STORIES IN THIS SERIES

NPS@100

Turf wars nearly smothered agency at birth


A dog-eared book of laws currently on display in the National Archives hints at the forces that led to the creation of the National Park Service 100 years ago today.

Next to the legislation now known as the National Park Service's Organic Act is a yellowing page that authorized the maintenance and operation of dams across the St. Croix River along the southern border of Maine and Canada. Rapid development in the years leading up to World War I led Congress to authorize dozens of dams like those on the St. Croix. CONTINUE READING >>>

NPS@100

Parks struggle to attract next generation of supporters

HAMPTON, Va. — After more than 175 years guarding the entrance to Hampton Roads harbor, the Fort Monroe Army base was decommissioned in September 2011 as part of a broader military force realignment.

The next month, President Obama unilaterally designated the largest U.S. stone fort — a key refuge for slaves during the Civil War — as a national park site in his first use of a century-old conservation law. CONTINUE READING >>>

NPS@100

'Park-barrel' politics spawn sparsely visited sites

A 500-piece puzzle sits on a table in the visitor center at the Thomas Stone National Historic Site, a nod to what the site's lone park ranger describes as a "relaxed" atmosphere.

The estate is infamous for its low visitation. Its story is a hard sell: Thomas Stone was a largely unknown signer of the Declaration of Independence who is described in his own park as a "moderate" who lacked charisma and "hardly spoke in Congress."

CONTINUE READING >>>

NPS@100

Shift to cultural parks despite thin funding stirs crisis

When President Obama designated New York's Stonewall Inn in June as a national monument, it became the first dedicated to what the president called "the struggle" for lesbian, gay, bisexual and transgender civil rights.

Stonewall National Monument also became the National Park Service's 412th park unit, underscoring the immense and diverse array of parks covering some 84 million acres in every state.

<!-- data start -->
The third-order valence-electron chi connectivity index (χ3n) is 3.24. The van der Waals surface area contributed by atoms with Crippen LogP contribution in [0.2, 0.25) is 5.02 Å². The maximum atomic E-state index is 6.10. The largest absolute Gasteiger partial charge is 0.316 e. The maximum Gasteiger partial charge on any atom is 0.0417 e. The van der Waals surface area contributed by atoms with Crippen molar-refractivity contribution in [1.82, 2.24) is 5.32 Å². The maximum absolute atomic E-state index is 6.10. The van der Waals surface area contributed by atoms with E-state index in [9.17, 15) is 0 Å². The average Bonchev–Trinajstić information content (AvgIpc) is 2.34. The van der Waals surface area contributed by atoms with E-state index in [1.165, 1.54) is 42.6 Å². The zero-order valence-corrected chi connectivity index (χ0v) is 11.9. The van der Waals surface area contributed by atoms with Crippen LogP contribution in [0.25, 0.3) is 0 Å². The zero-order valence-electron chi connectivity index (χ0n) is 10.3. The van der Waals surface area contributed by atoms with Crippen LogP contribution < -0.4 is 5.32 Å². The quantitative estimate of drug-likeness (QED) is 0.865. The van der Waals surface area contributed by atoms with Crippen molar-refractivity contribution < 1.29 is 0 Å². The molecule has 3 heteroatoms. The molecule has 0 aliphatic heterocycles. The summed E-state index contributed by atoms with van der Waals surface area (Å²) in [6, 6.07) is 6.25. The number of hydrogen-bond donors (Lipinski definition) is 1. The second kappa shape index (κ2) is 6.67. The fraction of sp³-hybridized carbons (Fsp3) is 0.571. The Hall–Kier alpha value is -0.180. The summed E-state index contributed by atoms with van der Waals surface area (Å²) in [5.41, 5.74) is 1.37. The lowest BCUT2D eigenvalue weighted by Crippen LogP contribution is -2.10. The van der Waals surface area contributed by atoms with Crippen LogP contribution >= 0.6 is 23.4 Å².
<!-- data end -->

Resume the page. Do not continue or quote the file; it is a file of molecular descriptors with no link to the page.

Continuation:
CONTINUE READING >>>

NPS@100

Parks face 'greatest threat' -- climate change

ROCKY MOUNTAIN NATIONAL PARK, Colo. — Visitors at the Beaver Meadows entrance here marvel over their first glimpse of thick ponderosa pine stands rolling out like a welcome mat to the snow-capped Rocky Mountains.

But the meadows that should be filled with native bunchgrasses and flowers instead are covered with cheatgrass. The invasive plant has turned the fields brown and threatens extensive ecological damage across one of the nation's most iconic parks.

CONTINUE READING >>>

NPS@100

National Park Service: storied past, troubled future

America's national parks sprang from an audacious ambition.

"If you go back to our roots and the original establishment of the National Park Service, it was not about the parks, it was about the country, it was about who we are as a nation," Director Jonathan Jarvis said in a recent interview. "It's about pride, patriotism, you know, Americanism was the concept of setting these places aside just like the cathedrals of Europe or whatever. This is who we are." CONTINUE READING >>>





 

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